The Heart Goes Last (Book Review)

I’ve recently been on a Margaret Atwood reading kick, and I doubt it’s going to stop anytime soon. I find her writing very easy to read and follow while also being captivated. I feel like I can see her writing it while I’m reading it, and it seems like she’s having a lot of fun while also trying to get some real ideas out there. Her books read like you’re eating a box of chocolate chip cookies, but she also gives you some healthy theoretical vegetables to digest for your main course without you really noticing.

Women’s rights, capitalism, humans as commodities, criminal industrial complex, sex slavery and a messed up love story. This book has it all. The story begins in a dystopian future time where most of the population is unemployed, and options are slim. The book follows the story of a couple, Charmaine and Stan, who make the decision to try out a experimental community: Consilience. The catch about living in this ideal community that is barred from the chaotic outside world is that you can never leave, and you also have to spend every other month in prison.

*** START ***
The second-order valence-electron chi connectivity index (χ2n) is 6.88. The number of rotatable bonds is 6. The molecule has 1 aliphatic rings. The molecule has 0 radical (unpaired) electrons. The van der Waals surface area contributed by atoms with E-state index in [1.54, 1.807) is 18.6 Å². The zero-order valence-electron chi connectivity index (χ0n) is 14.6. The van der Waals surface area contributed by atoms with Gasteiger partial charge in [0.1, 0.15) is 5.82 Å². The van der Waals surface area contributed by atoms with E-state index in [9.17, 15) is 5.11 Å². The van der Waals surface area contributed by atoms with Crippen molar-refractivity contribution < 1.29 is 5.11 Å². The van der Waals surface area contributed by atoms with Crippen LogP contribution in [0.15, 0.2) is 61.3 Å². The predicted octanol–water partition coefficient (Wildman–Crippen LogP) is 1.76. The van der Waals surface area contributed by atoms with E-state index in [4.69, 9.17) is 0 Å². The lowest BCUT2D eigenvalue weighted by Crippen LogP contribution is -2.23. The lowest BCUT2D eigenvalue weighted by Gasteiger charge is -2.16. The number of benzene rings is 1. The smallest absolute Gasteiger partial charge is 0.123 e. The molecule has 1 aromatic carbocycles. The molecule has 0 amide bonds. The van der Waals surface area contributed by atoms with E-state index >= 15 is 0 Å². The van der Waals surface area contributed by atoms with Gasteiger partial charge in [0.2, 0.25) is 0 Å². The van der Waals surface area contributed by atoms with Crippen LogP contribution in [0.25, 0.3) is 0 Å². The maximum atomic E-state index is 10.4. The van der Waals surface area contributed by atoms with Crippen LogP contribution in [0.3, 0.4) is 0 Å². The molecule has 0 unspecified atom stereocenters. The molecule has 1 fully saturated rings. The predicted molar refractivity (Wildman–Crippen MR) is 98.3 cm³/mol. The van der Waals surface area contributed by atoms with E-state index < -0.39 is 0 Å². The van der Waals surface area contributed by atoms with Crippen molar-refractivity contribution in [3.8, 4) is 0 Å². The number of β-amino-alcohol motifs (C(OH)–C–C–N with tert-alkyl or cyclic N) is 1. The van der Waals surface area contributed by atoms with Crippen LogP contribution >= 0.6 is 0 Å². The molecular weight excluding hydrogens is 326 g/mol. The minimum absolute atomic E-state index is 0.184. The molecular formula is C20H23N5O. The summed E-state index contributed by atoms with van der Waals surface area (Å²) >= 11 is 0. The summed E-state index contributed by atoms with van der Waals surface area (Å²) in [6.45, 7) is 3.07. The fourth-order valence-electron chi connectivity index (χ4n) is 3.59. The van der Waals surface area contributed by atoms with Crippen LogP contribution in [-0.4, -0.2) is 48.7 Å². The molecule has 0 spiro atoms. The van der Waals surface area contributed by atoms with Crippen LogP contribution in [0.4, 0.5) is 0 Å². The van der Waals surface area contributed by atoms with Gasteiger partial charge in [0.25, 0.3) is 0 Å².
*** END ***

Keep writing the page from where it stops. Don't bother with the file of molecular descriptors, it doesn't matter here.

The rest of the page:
“Citizens were always a bit like inmates and inmates were always a bit like citizens so Consilience and Positron made it official,” Charmaine muses in the book.

Life at the prison actually turns out to be quite enjoyable after the first few months. All of the “real criminals” are soon weeded out, and taken somewhere else. All of the inmates have jobs at the prison, and Charmaine’s job is in “Medications Administration.” Her job has little to do with making people feel better, and everything to do with sending them “somewhere else”.

“… it was the sadists and psychopaths who needed to be- not euthanized, not erased, those words are too blunt. Relocated to a different sphere, because they were not suited to the life of Consilience,” Charmaine tells herself as she goes through with her prison job of “medical procedures.”

There is a current of mystery and intrigue in the book, and you’re never sure where it is going, but you’re also not completely lost. You have a feeling you know where things are headed, but you can’t put your finger on it. It seems too familiar to real life to be a surprise ending.

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